Friday, November 4, 2016

The Eight Auspicious Tibetan Symbols 西藏吉祥八宝

The Eight Auspicious Symbols are one of the most common yet very popular in the Tibetan Buddhism and culture for over thousands of years.
 Eight Auspicious Symbols in the Sanskrit word is  "Ashtamangala". In the Tibetan language is known as "Tashee-tag-gyay" 

The Eight Auspicious Symbols of Buddhism is a genre of Buddhist symbolism. The symbols derive from Indian iconography and have become especially popular in Tibetan Buddhism. The Eight Auspicious Symbols are traditionally offered to Lama, teachers during long life ceremonies and are used in various forms of ritual art. It is believed that each of the Tibetan symbols represents one aspect of the Buddha’s teachings and when appearing all together their powers are multiplied. 
In this fascinating study,the Eight Auspicious Symbols are as follows:-

1. Right-Coiled White Conch Shell
2. Precious Parasol 
3. Victory Banner 
4. Golden Fishes 
5. Dharma Wheel 
6. Endless Knot 
7. Lotus Flower 
8. Treasure Vase

These eight symbols of good fortune represent the offerings made by the gods, and Brahma to Shakyamuni Buddha immediately after he attained enlightenment. 
Legend has it, the Heavenly Brahma, the Four Faced god was the first to appear with an offering of a thousand-spoked golden wheel, requesting Buddha Shakyamuni to turn the teaching of the Dharma wheel to benefit all beings. 

The great Indra god appeared next and presented with a white right-spiralling conch shell as a symbol of the proclamation of the Dharma. Following appeared next was the goddess of mother earth Sthavara who had borne witness to the Buddha's enlightenment, presented with a golden vase full of the nectar of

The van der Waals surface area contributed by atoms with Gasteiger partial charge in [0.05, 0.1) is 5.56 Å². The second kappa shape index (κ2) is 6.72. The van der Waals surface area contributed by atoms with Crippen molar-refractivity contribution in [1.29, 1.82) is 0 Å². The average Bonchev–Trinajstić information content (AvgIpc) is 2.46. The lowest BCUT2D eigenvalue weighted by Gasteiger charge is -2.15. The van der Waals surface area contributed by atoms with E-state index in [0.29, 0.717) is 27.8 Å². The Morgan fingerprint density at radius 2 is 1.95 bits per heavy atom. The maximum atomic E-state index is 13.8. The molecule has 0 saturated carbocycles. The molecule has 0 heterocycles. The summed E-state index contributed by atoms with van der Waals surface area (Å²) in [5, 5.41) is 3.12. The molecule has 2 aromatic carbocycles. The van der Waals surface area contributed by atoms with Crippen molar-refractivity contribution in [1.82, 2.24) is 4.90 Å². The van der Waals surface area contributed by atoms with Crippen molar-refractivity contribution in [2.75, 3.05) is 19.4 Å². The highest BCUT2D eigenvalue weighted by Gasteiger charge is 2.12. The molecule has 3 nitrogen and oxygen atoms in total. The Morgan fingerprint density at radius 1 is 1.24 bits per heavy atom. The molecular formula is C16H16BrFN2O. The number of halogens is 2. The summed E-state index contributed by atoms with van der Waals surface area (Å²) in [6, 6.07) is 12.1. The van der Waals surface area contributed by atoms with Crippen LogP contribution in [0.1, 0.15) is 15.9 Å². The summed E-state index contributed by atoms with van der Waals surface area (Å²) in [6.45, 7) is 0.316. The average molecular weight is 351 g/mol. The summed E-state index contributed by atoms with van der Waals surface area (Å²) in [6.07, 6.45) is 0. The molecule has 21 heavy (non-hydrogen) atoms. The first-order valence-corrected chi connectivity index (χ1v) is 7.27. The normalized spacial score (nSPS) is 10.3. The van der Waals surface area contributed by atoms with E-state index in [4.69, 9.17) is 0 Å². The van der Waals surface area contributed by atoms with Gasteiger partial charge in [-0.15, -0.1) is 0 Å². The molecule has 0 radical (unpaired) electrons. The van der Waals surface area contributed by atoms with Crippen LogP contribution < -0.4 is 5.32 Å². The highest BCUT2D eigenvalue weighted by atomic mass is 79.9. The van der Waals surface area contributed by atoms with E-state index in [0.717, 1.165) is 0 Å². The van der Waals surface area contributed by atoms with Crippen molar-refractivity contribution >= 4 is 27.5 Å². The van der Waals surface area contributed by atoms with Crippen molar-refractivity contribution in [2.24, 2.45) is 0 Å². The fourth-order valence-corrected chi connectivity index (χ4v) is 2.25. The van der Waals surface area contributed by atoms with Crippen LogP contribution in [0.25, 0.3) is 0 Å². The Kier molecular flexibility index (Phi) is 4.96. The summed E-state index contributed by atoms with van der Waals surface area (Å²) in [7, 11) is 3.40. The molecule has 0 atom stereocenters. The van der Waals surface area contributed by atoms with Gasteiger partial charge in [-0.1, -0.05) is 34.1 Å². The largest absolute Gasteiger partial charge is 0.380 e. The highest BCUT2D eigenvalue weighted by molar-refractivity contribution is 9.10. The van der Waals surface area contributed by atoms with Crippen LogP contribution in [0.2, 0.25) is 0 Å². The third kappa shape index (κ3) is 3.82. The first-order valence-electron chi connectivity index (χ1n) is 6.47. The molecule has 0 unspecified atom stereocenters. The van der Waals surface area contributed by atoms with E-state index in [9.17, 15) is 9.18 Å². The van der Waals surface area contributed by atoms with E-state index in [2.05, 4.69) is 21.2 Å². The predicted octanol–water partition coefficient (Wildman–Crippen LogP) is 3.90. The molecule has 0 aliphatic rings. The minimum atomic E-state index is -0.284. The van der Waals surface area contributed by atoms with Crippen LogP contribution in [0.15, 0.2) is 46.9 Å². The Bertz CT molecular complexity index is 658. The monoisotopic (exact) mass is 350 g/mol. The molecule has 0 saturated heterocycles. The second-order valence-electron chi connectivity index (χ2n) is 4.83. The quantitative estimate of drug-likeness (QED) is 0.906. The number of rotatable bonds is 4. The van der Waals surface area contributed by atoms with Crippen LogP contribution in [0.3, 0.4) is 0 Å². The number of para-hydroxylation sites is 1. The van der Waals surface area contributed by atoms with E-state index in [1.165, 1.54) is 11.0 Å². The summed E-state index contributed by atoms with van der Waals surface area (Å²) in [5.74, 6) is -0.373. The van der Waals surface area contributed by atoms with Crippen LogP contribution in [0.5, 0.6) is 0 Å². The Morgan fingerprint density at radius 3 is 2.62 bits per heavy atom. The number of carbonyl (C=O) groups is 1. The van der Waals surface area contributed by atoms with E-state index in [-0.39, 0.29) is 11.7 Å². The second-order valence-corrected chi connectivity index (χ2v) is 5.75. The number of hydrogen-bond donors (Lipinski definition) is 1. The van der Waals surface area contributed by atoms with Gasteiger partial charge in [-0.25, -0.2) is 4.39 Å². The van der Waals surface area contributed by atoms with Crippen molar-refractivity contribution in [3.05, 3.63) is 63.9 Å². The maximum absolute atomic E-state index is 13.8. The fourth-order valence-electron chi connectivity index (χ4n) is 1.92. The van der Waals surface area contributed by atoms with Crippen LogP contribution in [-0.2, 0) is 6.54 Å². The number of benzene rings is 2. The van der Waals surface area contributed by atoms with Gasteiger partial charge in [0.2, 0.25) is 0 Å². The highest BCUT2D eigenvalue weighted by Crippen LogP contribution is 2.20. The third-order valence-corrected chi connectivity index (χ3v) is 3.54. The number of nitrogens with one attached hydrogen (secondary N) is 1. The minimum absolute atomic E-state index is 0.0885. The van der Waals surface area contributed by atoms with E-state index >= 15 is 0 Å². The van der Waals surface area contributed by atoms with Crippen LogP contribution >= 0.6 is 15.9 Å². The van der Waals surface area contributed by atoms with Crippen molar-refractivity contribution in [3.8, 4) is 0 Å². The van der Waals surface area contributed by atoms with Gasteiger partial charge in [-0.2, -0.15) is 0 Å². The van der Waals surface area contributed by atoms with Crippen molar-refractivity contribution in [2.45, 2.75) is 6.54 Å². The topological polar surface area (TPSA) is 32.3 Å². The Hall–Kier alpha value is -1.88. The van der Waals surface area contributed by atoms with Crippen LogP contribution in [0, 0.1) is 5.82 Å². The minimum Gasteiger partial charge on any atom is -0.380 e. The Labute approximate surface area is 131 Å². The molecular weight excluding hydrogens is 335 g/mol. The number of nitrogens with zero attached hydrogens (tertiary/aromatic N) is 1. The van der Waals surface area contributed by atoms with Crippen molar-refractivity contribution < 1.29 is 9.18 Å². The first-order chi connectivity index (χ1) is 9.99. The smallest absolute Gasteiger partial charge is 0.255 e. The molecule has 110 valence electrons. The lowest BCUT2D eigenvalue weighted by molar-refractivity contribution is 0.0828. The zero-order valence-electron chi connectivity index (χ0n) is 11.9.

immortality. 

Here is a brief explanation of each of the symbols
1. The Right White Conch Shell 
"Doong-kahr-yay-kyeel" in the Tibetan word, which represents the heavenly sound of the Buddhadharma. Its beautiful sound is far-reaching and melodious, upon hearing it awakens beings from the ignorance. 

The white conch shell which spiral to the right in a clockwise direction are a rarity and are considered especially sacred. The right-spiraling movement of such a conch is believed to echo the celestial motion of the sun, moon, planets and stars across the heavens. Today the conch is to call together religious assemblies. During the actual practice of rituals, it is used both as a musical instrument and as a container for holy water.
2. Precious Parasol
"Rin-chen-duke" in the Tibetan word. Its depicted by the umbrella denotes royalty and spiritual power and is symbolized as the shadow of protection. The coolness of the shade cast by the umbrella symbolizes the wholesome activity of protecting and preserving beings from the heat of spiritually harmful forces suffering, obstacles and so forth in this life. 

The Parasol also symbolises all kinds of temporary and enduring sufferings of the three lower realms, and the realms of men and gods in future lives. It also represents the enjoyment of a feast of benefit under its cool shade.
3. Victory Banner 
"Gyel-tsen" in the Tibetan word. The victory banner stands for the complete victory of the Buddhist doctrine over all harmful and pernicious forces, death, ignorance and all the negativities of this world. The roofs of Tibetan monasteries are often decorated with victory banners of different shapes and sizes.
4. Golden Fishes